Elija Walton leads North Marion football, earns FBS scholarship
As the North Marion High School Colts football team trotted back out on the field for their game against West Port High School, head coach Greg Carr glanced at his star wide receiver, senior Elija Walton, 17, warming up with a game of catch before the second half.
The coach was thinking his player had been too quiet and needed a second-half worthy of a heart-thumping sports video. “We need to get him some highlights,” Carr said.
The coach’s focus on Walton is understandable.
Walton is a highly touted athlete heading to the top level of college football, the football bowl subdivision (FBS), next season at Georgia Southern University. That night, though, Walton had been relatively quiet on the field through two quarters of play.
Stadium lights shone down on Walton’s pink headband. Carr understood his team needed to involve its leader.
And right on cue, Walton staged a second-half outburst, scoring a touchdown.
Under the direction of Carr, 37, who boasts an accolade-laden college football resume himself, Walton became the first player from North Marion to reach the FBS in his time playing for the Colts.
“It means a lot because it shows the younger guys around me that it is possible,” Walton said.
Walton plays in Citra, Florida, a town north of Ocala with a population less than 7,000, but he is originally from Columbus, Georgia. His connections to high-level football run deeper than his head coach; his older brother, Kiante, played football at the University of Indiana.
Walton met Carr when he arrived at North Marion. He started playing with some of the high school players when he was in eighth grade.
Carr himself excelled as a wide receiver while at North Marion. All-State honors his junior and senior seasons in 2002 and 2003 were enough to earn offers from national programs such as the University of Georgia, University of Florida and University of Miami, but he chose to continue his education at Florida State University.
The Seminole totaled over 2,500 receiving yards and scored 29 touchdowns in his career at FSU. After a stint with the San Diego Chargers of the National Football League and then trips to the Canadian Football League and Arena Football League, Carr wanted to get into coaching.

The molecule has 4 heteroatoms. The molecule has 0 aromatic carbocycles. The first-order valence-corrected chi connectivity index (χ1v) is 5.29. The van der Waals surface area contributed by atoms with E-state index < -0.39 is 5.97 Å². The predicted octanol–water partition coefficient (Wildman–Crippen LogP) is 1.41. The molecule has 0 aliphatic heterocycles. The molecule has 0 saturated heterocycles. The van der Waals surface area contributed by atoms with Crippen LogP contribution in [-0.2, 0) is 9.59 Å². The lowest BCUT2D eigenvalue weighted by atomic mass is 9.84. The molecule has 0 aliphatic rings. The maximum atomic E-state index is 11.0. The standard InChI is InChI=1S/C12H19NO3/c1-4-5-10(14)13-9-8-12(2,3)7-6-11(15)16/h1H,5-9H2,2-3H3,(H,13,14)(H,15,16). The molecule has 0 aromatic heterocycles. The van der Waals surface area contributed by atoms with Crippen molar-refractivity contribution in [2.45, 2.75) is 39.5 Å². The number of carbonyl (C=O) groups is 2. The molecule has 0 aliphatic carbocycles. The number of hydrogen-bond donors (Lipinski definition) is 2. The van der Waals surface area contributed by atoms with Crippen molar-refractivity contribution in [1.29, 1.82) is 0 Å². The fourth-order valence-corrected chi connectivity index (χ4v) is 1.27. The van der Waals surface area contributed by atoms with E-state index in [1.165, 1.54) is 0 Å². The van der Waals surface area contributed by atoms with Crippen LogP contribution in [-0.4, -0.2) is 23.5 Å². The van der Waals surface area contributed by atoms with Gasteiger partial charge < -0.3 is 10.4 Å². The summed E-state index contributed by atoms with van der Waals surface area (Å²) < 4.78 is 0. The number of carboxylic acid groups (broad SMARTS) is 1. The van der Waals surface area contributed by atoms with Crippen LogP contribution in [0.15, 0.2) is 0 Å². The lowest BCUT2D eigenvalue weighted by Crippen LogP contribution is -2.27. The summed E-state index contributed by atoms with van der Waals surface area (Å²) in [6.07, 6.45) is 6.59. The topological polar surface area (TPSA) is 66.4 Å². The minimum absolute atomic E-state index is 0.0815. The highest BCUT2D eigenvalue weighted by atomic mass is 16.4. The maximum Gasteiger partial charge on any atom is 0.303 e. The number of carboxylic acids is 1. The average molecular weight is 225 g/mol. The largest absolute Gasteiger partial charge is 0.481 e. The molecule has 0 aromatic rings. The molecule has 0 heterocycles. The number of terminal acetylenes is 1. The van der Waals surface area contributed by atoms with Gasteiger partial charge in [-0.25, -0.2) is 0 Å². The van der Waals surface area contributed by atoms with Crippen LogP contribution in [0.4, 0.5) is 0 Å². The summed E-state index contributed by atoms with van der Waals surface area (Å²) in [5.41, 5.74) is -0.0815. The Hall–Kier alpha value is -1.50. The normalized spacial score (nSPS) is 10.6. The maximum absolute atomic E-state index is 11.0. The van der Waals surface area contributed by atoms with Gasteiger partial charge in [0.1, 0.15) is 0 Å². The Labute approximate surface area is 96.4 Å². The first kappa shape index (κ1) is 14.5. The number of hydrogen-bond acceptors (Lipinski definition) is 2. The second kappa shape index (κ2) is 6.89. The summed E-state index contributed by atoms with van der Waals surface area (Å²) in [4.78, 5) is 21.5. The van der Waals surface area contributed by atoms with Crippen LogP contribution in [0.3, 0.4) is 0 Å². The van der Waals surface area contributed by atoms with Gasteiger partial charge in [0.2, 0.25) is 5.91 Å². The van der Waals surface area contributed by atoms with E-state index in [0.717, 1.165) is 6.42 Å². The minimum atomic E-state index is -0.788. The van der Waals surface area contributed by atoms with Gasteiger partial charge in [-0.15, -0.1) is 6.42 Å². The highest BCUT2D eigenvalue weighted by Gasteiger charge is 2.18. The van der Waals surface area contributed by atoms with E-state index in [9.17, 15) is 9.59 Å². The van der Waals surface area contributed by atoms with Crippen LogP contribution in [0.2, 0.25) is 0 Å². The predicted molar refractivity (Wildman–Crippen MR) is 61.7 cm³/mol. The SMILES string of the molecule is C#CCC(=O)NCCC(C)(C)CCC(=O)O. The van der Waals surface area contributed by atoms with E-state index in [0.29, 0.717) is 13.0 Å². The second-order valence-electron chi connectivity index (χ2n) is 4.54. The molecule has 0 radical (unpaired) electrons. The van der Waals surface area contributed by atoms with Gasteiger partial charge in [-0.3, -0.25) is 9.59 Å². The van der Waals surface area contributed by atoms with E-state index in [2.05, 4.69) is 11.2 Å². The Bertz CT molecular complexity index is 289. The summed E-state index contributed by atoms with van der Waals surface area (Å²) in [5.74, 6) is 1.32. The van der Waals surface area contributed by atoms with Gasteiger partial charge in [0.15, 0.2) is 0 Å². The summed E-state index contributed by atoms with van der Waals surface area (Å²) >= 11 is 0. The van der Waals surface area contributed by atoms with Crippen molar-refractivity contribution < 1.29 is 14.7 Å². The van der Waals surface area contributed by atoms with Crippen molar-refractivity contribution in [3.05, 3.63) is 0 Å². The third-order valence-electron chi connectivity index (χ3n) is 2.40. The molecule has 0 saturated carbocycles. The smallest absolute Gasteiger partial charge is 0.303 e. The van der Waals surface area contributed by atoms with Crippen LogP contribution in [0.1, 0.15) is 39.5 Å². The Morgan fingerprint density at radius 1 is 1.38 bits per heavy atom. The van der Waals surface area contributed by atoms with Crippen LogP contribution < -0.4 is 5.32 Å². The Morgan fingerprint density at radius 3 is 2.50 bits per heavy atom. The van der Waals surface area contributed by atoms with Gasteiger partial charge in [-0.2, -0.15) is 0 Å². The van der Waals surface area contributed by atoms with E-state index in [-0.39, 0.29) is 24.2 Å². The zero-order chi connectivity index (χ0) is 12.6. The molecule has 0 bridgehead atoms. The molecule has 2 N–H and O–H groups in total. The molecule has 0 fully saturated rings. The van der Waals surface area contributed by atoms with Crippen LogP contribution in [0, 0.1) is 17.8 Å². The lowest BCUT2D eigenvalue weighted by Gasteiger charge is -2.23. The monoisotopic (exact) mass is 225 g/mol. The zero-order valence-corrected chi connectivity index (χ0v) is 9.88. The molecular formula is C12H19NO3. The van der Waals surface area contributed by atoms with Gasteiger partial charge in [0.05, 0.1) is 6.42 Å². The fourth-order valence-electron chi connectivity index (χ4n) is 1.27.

“When I was done playing football, the first place I thought to come back to was home,” Carr said. “I want to bring all the experiences I’ve had and things I’ve seen, and bring that back here.”
North Marion athletic director Dale Hall, having been at the school for over 20 years, saw Carr as a player and then was involved in hiring him as a coach.
“Greg has had a very positive impact on our football program,” Hall said. “He cares for his players, and it shows. Those guys are willing to do anything for him.”
This year marks Carrs’ fifth back at North Marion, though it's also his first as head coach. Still, he’s had a front-row seat to Waltons’ entire career as a Colt. Carr said he started out as a quarterback as a freshman, but it took just a few reps at wide receiver to make the decision to swap positions simple.
“We put him at receiver against West Port,” Carr said. “He caught a post route and went 70, 80 yards untouched. After that point, I said ‘No more quarterback talk, it’s receiver talk from now on.’”
Walton entered his senior campaign with more than 300 receiving yards already under his belt. The 6-foot-4-inch receiver has equaled that amount and then some, registering 475 receiving yards through six games in 2022.
Walton also competes on North Marion’s track and field team in the off-season. His third-place finish at the state level for high jump is just another indicator of his elite athletic talents. Beyond his ability, though, the senior has grown into a role model for his team.
“He’s a guy that will give his teammates the shirt off his back,” Carr said. “He’s a guy that the younger guys can look at and want to emulate, from his work in the classroom to extra work in the weight room.”
When he isn’t on the field, Walton can usually be found on the sidelines near his coach watching his teammates play. The elite athlete leads by example instead of shouting orders at his teammates.
“He’s not very vocal, but he’s a ‘I’ll show you what I mean’ type of guy,” Carr said.
As his final year as a Colt wraps up, Walton helped his team win the final regular season game of the year against Seabreeze High School by a score of 55-34. The Colts fell to Eastside High School in their first playoff game, ending Walton’s season.
Still, the end of his high school career and the impending transition to college marks a goal fulfilled and a dream realized.
“It means a lot because it shows the younger guys around me that it is possible,” Walton said. “Just be patient, and your time will come.”